- The store offers expert service exclusively for the products offered by its brand.
The Evolution of Shop-in-Shops
So how did shop-in-shops become prevalent? It all started in the 1990s. From humble roots at warehouse clubs to the rise of the mini-mall, retailers and manufacturers continue to partner with each other.
The Beginning: Price Club Plus Cell Phone Sellers
Born in the early days of the warehouse club, the shop-in-shop was initially a way for cell phone companies to facilitate sales.
By partnering with Price Club, San-Diego-based cellular wholesaler Beau Bennett created the first shop-in-shop with the launch of Cellular Order Desk. And following the success at one store, Bennett worked with the soon-to-be Costco stores to expand the concept. One store became three, three became seven, and the concept was on its way.
The Maturation: Low Substitutability Creates Partnership
Soon after, additional retailers embraced the concept. Banks opened in grocery stores. Hair salons and optometrists opened in big box stores. Coffee shops partnered with gas stations and booksellers. But the main driver of the shop-in-shop was the department store.
The Store within a Store article in Journal of Marketing Research noted that at the time of publication, shop-in-shops had become common in a wide range of department stores.
- Bloomingdale’s hosted a wide range of manufacturers including Ralph Lauren, Calvin Klein, DKNY, and Kenneth Cole.
- Neiman Marcus partnered with Armani and Gucci.
- Nordstrom had Chanel, Chloe, and YSL.
Throughout the 2010s, the concept became even more prevalent, moving from exclusive, hard to substitute items (cosmetics, high-end apparel, etc.) into broader categories. While appliances, bedding, and the like were initially kept under the umbrella of the retailer to avoid competition, the mentality began to shift in recent years.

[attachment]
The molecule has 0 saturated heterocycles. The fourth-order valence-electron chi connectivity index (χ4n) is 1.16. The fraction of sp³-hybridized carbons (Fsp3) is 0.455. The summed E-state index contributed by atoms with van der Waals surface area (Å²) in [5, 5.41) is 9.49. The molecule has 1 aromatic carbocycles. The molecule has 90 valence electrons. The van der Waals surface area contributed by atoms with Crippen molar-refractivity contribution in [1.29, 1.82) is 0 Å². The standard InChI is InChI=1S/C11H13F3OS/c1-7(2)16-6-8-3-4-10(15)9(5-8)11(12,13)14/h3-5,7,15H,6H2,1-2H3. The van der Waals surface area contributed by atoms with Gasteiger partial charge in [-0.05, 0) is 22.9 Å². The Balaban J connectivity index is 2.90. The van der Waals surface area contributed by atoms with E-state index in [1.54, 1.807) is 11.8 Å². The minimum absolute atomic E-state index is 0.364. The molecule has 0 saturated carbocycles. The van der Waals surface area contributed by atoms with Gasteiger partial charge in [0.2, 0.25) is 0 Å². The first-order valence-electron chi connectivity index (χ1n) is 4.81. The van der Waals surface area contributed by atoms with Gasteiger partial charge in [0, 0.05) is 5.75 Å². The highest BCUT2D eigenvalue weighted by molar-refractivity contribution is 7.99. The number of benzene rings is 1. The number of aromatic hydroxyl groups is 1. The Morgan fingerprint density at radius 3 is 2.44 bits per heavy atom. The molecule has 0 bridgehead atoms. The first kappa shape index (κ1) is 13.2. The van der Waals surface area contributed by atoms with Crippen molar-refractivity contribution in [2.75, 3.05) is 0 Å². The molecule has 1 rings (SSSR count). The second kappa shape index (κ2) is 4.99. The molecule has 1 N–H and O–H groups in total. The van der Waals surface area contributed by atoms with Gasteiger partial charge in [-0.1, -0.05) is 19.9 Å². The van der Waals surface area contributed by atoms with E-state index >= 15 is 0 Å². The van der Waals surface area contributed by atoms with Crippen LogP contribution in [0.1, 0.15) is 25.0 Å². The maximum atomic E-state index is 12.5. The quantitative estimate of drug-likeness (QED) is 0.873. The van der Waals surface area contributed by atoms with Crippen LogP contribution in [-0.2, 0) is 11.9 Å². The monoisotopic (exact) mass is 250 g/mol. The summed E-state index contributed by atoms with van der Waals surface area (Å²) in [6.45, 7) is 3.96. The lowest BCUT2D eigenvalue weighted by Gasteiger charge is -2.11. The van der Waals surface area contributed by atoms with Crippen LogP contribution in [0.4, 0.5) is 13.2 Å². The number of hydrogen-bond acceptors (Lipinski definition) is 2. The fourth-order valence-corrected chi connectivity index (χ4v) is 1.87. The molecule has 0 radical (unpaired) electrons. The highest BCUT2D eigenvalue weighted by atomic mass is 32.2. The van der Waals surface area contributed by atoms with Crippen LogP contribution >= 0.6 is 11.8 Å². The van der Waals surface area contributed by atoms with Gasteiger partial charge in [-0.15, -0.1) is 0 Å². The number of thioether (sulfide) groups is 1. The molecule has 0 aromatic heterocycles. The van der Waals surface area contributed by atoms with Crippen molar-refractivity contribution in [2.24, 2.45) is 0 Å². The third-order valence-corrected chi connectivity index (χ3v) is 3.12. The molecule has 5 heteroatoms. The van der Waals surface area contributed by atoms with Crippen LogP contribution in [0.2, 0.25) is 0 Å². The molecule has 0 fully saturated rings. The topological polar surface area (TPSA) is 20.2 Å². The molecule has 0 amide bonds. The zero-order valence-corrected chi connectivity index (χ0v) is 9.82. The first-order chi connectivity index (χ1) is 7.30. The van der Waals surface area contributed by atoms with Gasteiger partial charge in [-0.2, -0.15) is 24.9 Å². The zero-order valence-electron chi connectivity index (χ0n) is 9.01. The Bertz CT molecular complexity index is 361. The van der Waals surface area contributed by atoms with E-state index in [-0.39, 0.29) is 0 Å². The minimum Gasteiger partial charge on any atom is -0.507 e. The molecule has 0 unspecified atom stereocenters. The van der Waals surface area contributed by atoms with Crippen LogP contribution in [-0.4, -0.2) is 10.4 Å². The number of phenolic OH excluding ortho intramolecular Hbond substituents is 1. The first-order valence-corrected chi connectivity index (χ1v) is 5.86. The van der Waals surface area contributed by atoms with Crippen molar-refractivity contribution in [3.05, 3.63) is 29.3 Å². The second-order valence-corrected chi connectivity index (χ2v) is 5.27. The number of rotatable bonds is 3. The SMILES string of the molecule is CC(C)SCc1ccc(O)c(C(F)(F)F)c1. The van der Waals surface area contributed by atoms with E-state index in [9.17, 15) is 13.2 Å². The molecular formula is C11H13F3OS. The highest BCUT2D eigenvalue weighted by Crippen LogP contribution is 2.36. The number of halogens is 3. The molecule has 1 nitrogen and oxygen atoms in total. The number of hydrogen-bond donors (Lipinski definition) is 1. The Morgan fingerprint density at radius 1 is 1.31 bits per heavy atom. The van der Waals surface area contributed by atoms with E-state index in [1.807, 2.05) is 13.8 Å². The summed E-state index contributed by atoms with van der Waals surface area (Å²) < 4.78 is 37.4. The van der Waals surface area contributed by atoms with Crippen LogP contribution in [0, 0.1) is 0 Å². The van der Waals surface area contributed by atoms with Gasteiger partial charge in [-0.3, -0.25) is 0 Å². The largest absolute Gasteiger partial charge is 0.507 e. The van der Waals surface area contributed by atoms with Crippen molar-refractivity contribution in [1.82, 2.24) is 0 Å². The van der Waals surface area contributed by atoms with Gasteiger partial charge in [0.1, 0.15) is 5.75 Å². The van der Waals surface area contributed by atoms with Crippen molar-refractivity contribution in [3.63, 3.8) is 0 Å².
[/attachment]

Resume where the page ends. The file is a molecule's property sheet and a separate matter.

The Continued Evolution: Beginnings of the Retailer-within-a-Retailer
Today, especially for DTC brands, the shop-in-shop can make sense for both sides regardless of the product being sold. Why? The answer comes down to the rise of delivery and the increasing need for retailers to create unforgettable experiences for guests.
2020 changed the way that retailers had to work. People fell in love with delivery and curbside, and retailers found themselves needing less space to sell.
But you can’t simply downsize a big box or department store. You can, however, turn unused square footage into a profit center. And that’s what many players started to do. For DTC brands—whether they have a physical presence or not—this is an opportunity.
Be sure to stay tuned for part two of this blog on tips to succeed in coming weeks!
Bring Your DTC Brand into the Physical World with Morgan Li
At Morgan Li, we transform spaces. Whether that’s a traditional big box or a rapidly growing direct-to-consumer brand, you need a partner who knows the bricks-and-mortar space. That’s where we come in. With eight decades of experiences in retail, and some of the biggest names in DTC on our list of partners, we deliver your vision on time and on budget.
Startups and expanding brands like Brooklinen, Away, The Sill, and more have all trusted us to build unforgettable shopping experiences during their push to open physical retail spaces. Here are just some of the projects we’ve completed: